Monday, February 20, 2006

 

Austrian Method

The method of Austrian economics is praxeology. I defer the definition to Murray Rothbard:
Praxeology rests on the fundamental axiom that individual human beings act, that is, on the primordial fact that individuals engage in conscious actions toward chosen goals. This concept of action contrasts to purely reflexive, or knee-jerk, behavior, which is not directed toward goals. The praxeological method spins out by verbal deduction the logical implications of that primordial fact. In short, praxeological economics is the structure of logical implications of the fact that individuals act.
This "action axiom" is where it all starts. The Austrian school and mainstream (neoclassical) economics begin to split at this fundamental stage. Although neoclassical economics assumes "rationality" on behalf of economic actors, it is narrowly defined. Rational, in the textbook sense, means wealth-maximizing or utility-maximizing on some well-defined and known constraints.

This is not Austrian economics. What I've learned from Austrian economics is that nothing is that simple. There is no way to know what a person's indifference curve looks like at any moment, let alone what their utility maximization parameters are. The mathemtics of optimization (taught in economics graduate schools everywhere) is interesting and clean, but substitutes "economic man" for individuality and purposeful action.

Austrian economists dismiss both economic man and the mathematics that follow because they are untrue assumptions. Since men are all different, they can't be put in predictable equations. Even the same person does not have the same preferences in different situations or at different times. So any calculations based on these false assumptions are wrong. Even if they yield good predictions (do they ever?) they leave out the one component that is central to Austrian economics: purpose.

Perhaps the best way to define Austrian economics, then, is by its purpose. The goal of Austrian economics is to make the world intelligible in terms of human action and to trace the unintended consequences of such action (Hayek). Contrast that with the neoclassical approach: to study the allocation of resources. The first acknowledges the hearts and minds of human beings while the second remains on the surface.

Comments:
Very nice Travis
 
That sounds very good and well, and the rhetoric might even make one wonder why (Neo-)Classical/Keynsian economic thought has any place at all (lol irrational exuberance), but please enlighten me: How exactly can praxeology be modelled on an aggregate scale... at all?
 
This comment has been removed by a blog administrator.
 
Well, I'm not sure it's any harder to fit human behavior into equations than it is to boil down all of human action to a single set of assumptions from which it can be deduced.

Personally, I think Austrians have more in common with "mainstream econ" than typically believed. Here is a good site by Bryan Caplan (you've probably seen it before).

http://www.gmu.edu/departments/economics/bcaplan/whyaust.htm

And just for fun, here's a funny post on praxeology by Will Wilkinson of the Cato Inst.

http://willwilkinson.net/flybottle/2005/11/16/mises-the-yogi/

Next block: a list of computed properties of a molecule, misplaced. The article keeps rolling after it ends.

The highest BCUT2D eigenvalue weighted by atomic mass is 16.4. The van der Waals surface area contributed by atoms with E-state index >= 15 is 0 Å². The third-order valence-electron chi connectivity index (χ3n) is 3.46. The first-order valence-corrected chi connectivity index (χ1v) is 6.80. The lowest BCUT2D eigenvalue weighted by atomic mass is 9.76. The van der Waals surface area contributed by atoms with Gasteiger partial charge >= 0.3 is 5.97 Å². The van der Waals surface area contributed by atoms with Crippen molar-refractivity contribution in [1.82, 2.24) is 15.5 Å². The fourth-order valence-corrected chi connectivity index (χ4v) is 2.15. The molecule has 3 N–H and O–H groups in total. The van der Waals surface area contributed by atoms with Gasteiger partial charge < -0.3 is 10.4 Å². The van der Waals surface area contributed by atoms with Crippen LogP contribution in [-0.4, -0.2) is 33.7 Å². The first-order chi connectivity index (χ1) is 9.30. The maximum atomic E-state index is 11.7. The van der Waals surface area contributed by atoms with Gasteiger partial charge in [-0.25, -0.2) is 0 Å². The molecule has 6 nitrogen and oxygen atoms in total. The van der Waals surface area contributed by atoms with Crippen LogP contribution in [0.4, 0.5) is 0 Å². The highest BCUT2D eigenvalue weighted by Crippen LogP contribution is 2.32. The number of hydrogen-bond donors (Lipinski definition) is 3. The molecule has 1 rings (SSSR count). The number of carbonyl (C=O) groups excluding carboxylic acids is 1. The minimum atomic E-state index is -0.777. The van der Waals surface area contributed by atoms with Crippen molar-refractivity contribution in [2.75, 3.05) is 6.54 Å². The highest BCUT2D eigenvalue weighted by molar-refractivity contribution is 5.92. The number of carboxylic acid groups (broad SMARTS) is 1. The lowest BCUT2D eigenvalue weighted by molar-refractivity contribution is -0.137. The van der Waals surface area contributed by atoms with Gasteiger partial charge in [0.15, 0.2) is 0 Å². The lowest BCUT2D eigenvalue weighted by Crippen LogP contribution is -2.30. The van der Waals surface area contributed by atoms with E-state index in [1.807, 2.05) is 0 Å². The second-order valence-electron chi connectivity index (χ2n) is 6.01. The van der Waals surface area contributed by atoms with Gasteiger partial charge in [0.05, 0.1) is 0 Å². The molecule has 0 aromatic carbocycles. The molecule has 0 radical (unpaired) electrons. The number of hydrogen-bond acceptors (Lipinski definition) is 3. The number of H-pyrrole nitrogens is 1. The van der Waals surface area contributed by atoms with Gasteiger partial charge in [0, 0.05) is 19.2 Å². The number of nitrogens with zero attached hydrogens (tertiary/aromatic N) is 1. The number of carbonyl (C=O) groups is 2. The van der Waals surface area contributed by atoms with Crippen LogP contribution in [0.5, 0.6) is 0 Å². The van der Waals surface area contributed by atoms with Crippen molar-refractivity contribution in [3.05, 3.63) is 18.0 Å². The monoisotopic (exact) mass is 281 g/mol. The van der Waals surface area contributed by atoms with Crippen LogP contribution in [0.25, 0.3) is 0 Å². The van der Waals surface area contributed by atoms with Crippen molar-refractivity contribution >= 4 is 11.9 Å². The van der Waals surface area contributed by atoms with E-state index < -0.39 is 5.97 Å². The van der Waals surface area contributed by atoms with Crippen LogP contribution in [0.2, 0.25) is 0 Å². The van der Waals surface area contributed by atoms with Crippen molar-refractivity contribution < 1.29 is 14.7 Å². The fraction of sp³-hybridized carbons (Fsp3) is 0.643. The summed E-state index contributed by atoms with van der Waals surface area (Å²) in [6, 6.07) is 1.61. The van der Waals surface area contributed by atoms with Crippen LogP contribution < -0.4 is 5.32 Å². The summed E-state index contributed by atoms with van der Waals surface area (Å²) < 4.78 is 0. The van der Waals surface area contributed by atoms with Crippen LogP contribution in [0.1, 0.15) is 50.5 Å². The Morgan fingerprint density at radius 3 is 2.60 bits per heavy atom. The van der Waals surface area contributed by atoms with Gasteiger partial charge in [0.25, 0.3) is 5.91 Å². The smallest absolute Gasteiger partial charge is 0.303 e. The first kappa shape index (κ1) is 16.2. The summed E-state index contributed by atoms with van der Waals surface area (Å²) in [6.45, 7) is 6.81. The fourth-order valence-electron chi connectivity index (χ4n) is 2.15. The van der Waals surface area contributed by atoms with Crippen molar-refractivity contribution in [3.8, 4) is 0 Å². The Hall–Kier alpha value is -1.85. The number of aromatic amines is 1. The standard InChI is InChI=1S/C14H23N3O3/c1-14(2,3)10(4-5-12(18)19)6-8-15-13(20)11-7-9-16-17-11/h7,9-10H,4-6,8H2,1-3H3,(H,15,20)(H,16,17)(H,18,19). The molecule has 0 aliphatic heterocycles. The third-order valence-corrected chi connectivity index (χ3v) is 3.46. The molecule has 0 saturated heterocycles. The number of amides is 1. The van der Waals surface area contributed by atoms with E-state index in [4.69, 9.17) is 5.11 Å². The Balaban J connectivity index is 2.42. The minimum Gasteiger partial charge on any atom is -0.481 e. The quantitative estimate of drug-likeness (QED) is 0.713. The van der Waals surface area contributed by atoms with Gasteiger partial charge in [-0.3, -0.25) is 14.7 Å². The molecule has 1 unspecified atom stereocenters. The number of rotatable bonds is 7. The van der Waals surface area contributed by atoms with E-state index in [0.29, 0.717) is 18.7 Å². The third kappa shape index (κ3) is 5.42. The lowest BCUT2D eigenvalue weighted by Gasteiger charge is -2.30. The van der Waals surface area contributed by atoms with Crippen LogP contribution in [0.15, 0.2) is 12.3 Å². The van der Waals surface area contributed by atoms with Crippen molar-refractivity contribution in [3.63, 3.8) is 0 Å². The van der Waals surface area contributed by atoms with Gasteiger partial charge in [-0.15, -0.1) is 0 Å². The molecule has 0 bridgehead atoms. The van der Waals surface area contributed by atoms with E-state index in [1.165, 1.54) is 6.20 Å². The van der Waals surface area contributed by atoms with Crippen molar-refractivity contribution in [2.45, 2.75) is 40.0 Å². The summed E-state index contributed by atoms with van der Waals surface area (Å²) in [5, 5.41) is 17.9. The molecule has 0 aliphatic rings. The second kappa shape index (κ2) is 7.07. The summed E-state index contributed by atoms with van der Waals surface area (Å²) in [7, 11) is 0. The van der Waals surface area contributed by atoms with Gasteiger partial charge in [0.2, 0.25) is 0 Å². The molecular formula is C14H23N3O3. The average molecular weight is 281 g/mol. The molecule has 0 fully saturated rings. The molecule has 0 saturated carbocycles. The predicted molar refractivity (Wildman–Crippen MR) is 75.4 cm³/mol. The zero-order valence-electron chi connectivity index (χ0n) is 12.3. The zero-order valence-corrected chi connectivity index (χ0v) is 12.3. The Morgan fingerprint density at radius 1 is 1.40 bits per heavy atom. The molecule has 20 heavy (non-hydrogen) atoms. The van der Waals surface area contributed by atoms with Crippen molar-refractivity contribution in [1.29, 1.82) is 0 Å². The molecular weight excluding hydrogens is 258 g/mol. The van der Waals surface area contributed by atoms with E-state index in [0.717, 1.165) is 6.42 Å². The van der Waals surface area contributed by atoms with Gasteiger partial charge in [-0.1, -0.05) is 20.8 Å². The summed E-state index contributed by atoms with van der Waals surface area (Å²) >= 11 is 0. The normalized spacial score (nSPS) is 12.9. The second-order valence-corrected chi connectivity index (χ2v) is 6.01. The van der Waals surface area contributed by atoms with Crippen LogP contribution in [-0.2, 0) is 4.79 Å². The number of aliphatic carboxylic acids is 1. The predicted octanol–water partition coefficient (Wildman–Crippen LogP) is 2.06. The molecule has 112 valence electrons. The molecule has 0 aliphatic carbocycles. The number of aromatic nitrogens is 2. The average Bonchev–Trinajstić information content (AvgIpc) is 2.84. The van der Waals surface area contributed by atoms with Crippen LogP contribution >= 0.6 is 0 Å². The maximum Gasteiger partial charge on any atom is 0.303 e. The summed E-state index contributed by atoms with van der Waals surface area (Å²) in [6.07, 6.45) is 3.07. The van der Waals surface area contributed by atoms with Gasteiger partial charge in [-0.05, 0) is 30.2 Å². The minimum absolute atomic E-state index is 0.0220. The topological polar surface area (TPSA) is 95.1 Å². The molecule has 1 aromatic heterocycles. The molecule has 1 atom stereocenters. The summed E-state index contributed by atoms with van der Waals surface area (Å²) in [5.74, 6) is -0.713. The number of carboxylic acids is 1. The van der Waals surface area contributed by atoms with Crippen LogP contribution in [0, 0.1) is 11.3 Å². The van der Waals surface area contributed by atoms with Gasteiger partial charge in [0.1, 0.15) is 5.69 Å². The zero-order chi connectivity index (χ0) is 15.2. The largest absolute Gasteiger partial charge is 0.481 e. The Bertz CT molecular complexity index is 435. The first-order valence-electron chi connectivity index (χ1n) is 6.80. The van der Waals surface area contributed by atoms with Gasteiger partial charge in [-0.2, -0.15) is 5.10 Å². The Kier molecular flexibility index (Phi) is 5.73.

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Andrew: There is such a thing as Austrian Macroeconomics (business cycle theory). This is too long, so feel free to direct specific questions to me.
http://www.mises.org/story/657

There are many things that Austrians believe to defy measurement, like capital, that neoclassicals measure all the time.

Also, the very idea of equilibrium (especially the perfect competition model) is not accepted by Austrians as a valid assumption (actual equilibrium does not exist). Instead, they talk about the "market process".

Dallas: The action axiom is not an assumption; it's an axiom. From Rothbard's 'Praxeology: The Methodology of Austrian Economics'

"The action axiom, in particular, should be, according to Aristotelian philosophy, unchallengeable and self-evident since the critic who attempts to refute it finds that he must use it in the process of alleged refutation. Thus, the axiom of the existence of human consciousness is demonstrated as being self-evident by the fact that the very act of denying the existence of consciousness must itself be performed by a conscious being. The philosopher R.P. Phillips called this attribute of a self-evident axiom a "boomerang principle," since "even though we cast it away from us, it returns to us again." [24] A similar self-contradiction faces the man who attempts to refute the axiom of human action. For in doing so, he is ipso facto a person making a conscious choice of means in attempting to arrive at an adopted end: in this case the end, or goal, of trying to refute the axiom of action. He employs action in trying to refute the notion of action."
 
***Post 1***

Well, first, as your link states, Mises only considered the axiom of action to be a priori. Other assumptions are made but they are "broadly empirical". Supposedly, from this collection of assumptions (and the axiom of action) we can deduce explainations for human behavior. At least that's how I understand it.

But, personally, I'm not convinced that the axiom of action is a true axiom (a self-evident foundation for knowledge). So I consider it just another assumption. I'll explain.

As a trivial point, I can certainly think of times when the axiom does not hold (when individuals do not act), for example when they're dead. :)